Increasing equity among schools All kids and all schools are individuals. We should reward (and therefore provide incentives for) schools that help kids the most. Teachers are good identifiers of need, and the district should provide the resources to make the changes they see. We should provide the same quality of opportunities for lower-level students as we do to challenge high-level students. All schools have a unique character and teachers are our guides. We should work on professional development to help teachers. All schools have different needs and the board should be receptive to hearing about all the needs. All students are individual cases. Equity is not the same as equality. Each student should have the opportunity to excel. We should find out what resources each student needs and provide them. It’s hard to set a standard because not every kid needs the same resources. Teachers know what students need. We should ensure that we provide the best possible education at each school. We should provide special services based on the needs of each individual school. We should target schools without PTOs and PTAs that can bring in significant finds and bring in volunteer programs to help with academics. We should put resources where they are needed. We should work directly with communities and parents and provide a better way for special needs to be communicated.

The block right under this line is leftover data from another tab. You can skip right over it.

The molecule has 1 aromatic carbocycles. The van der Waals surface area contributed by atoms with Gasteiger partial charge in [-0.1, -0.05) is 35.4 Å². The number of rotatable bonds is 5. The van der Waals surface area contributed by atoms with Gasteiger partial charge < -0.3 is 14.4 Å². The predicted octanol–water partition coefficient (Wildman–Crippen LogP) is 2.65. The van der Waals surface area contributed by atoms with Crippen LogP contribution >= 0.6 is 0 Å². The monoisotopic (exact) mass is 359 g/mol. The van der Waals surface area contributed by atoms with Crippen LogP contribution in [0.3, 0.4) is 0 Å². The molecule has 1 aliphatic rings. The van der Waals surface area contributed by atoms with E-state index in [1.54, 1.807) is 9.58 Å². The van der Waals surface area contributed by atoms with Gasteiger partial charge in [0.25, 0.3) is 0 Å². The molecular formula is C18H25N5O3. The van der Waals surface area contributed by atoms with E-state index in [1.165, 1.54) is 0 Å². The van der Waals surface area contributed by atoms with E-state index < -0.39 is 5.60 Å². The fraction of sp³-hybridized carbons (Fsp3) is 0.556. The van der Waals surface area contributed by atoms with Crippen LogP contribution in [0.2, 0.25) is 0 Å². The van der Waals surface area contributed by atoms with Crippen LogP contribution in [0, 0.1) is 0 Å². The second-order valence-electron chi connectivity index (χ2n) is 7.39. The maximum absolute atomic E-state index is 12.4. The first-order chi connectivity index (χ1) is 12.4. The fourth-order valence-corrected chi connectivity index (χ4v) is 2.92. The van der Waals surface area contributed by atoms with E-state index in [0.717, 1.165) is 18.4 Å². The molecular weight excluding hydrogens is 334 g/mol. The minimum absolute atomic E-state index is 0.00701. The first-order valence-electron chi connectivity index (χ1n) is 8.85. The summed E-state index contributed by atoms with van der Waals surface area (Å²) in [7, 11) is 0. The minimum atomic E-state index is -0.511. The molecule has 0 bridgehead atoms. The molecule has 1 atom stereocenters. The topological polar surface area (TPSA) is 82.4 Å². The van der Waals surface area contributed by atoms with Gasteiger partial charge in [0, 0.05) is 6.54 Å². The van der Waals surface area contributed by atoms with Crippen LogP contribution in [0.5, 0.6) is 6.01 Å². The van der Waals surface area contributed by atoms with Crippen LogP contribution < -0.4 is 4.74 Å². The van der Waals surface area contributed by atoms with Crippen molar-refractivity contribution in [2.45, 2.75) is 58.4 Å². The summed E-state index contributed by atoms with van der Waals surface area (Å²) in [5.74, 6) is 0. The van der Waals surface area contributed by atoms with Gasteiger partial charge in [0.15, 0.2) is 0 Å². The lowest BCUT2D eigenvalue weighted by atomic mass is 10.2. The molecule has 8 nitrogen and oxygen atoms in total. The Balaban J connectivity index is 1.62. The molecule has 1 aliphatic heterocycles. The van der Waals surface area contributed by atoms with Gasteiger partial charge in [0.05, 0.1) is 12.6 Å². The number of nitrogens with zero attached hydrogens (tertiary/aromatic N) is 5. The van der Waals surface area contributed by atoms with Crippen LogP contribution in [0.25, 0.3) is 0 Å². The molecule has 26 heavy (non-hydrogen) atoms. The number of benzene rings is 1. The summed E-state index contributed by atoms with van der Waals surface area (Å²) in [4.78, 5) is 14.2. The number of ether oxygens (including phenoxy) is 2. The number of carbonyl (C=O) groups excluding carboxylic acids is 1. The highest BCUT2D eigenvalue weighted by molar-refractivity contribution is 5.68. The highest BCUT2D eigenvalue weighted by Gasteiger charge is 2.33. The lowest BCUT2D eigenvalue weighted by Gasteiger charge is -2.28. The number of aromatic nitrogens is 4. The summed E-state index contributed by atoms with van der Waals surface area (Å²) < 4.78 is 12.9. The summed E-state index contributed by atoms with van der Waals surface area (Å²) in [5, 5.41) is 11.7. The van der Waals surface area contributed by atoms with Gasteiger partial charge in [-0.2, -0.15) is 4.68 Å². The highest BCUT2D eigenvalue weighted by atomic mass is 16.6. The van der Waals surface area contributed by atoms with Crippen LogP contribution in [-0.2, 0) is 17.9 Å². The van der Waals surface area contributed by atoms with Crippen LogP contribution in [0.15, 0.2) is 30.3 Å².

Lowering student to teacher ratios We should be smart in re-allocating resources and moving around teachers. We should provide all resources possible for people who need help. We should hire more teachers instead of reallocating to one school at the expense of another. We would all like to see small class sizes, but there is a limited amount of resources and we can’t disadvantage others. We should work closely with administrators and provide extra support for schools that need it. The schools with the most needs should get the most resources. We should take all opportunities to reduce class sizes, but this is difficult, so we need to be creative and supplement schools that need help. There is a heightened need in the ICCSD to reduce class sizes. The number one reason students voluntarily leave the district is because of large class sizes. We should look at all individual needs and be willing to move resources around. Lowering the student-teacher ratio would increase teachers’ effectiveness. We should also bring in classroom aids and be efficient in moving resources. Schools with the most need should get teachers. We should offer support services to help schools, for example university students can help with reading programs. We should absolutely focus on small class sizes. We should invest money into innovative program to help students learn best, and we should do long-range planning.